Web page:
id: 2cb53ef2-b320-435d-a1ed-97564882f441
displayName: HOW SUPPLIED SECTION
FDA Article Code: 34069-5

10 mg lisinopril and 12.5 mg hydrochlorothiazide tablets: Pink, round, unscored, flat-faced, beveled-edge tablets, debossed WATSON and 860 on the periphery of one side and plain on the other side in bottles of 30. 20 mg lisinopril and 12.5 mg hydrochlorothiazide tablets: Light blue, round, unscored, flat-faced, beveled-edge tablets, debossed WATSON and 861 on the periphery of one side and plain on the other side in bottles of 30. 20 mg lisinopril and 25 mg hydrochlorothiazide tablets: Pink, round, unscored, flat-faced, beveled-edge tablets, debossed WATSON and 862 on the periphery of one side and plain on the other side in bottles of 30.

Principal Display Panel


id: 22619e5d-1623-427f-ab81-4526c7e7be35
displayName: PACKAGE LABEL.PRINCIPAL DISPLAY PANEL
FDA Article Code: 51945-4

21695-734-30
Lisinopril and Hydrochlorothiazide Tablets
20 mg/12.5 mg
30 Tablets    Rx only

Each tablet contains:

Lisinopril USP, 20 mg
Hydrochlorothiazide USP, 12.5 mg
Usual dosage: See package outsert
for full prescribing information.
Dispense in a tight, light-resistant
container according to USP/NF.
Store at 20º-25ºC (68º-77ºF).[See
USP controlled room temperature.]Protect from excessive light and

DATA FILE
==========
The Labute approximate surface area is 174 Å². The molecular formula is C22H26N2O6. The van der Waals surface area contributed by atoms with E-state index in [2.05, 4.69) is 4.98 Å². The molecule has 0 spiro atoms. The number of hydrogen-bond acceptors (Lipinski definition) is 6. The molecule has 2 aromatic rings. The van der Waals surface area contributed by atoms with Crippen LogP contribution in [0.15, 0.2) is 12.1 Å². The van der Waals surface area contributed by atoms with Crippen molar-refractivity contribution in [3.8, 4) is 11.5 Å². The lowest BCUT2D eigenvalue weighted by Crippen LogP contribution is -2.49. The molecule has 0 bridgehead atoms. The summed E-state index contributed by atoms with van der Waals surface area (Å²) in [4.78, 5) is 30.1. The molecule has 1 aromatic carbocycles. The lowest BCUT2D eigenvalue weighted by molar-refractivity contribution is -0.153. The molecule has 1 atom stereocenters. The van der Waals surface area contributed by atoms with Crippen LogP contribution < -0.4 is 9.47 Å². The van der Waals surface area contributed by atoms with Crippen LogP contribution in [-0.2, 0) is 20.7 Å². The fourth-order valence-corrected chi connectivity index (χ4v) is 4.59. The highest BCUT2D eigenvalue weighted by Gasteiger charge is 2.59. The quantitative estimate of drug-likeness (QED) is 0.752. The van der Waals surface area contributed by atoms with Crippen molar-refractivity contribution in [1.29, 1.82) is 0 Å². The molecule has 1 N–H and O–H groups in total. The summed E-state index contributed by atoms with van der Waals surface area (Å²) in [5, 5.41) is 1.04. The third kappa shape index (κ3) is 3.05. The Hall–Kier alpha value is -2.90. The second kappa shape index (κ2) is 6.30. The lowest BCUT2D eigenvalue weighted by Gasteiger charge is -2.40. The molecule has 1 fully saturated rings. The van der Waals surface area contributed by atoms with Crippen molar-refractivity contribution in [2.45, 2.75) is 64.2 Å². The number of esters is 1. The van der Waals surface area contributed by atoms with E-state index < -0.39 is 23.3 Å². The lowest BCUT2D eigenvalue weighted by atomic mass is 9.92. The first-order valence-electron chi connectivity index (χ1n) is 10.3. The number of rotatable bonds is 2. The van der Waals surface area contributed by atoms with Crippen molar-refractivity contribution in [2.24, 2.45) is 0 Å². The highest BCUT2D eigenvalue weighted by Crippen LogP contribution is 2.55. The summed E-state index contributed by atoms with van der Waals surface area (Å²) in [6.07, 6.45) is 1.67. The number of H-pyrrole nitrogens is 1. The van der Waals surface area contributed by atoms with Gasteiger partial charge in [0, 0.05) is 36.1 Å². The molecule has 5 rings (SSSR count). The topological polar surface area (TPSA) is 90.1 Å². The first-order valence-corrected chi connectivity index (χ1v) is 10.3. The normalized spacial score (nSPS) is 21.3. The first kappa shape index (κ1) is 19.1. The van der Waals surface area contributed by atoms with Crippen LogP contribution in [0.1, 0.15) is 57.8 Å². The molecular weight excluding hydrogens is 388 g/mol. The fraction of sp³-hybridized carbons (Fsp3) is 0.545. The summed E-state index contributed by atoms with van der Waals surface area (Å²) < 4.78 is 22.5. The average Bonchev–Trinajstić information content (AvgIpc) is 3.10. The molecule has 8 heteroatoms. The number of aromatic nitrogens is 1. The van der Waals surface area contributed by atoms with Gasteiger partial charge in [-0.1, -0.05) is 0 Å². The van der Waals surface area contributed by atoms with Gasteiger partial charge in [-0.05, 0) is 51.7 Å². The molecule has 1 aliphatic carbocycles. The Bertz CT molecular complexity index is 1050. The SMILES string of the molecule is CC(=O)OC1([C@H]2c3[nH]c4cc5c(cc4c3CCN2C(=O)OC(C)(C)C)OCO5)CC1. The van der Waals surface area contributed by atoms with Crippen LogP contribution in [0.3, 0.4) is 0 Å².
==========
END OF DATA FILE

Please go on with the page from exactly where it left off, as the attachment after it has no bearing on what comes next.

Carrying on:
humidity.

Manufactured By:
Watson Pharma Private Limited

Verna, Salcette Goa 403 722 INDIA
Code No. GO/DRUGS/741   184006
Distrubuted By: Watson Pharma, Inc.

Principal Display Panel


id: beb45a28-0640-4e18-b960-e10716f81eba
displayName: PACKAGE LABEL.PRINCIPAL DISPLAY PANEL
FDA Article Code: 51945-4

21695-735-30
Lisinopril and Hydrochlorothiazide Tablets
20 mg/25 mg
30 Tablets    Rx only

Each tablet contains:
Lisinopril USP, 20 mg
Hydrochlorothiazide USP, 25 mg
Usual dosage: See package outsert
for full prescribing information.
Dispense in a tight, light-resistant
container according to USP/NF.
Store at 20º-25ºC (68º-77ºF).[See
USP controlled room temperature.]Protect from excessive light and
humidity.

Manufactured By:
Watson Pharma Private Limited

Verna, Salcette Goa 403 722 INDIA
Code No. GO/DRUGS/741   184004
Distrubuted By: Watson Pharma, Inc.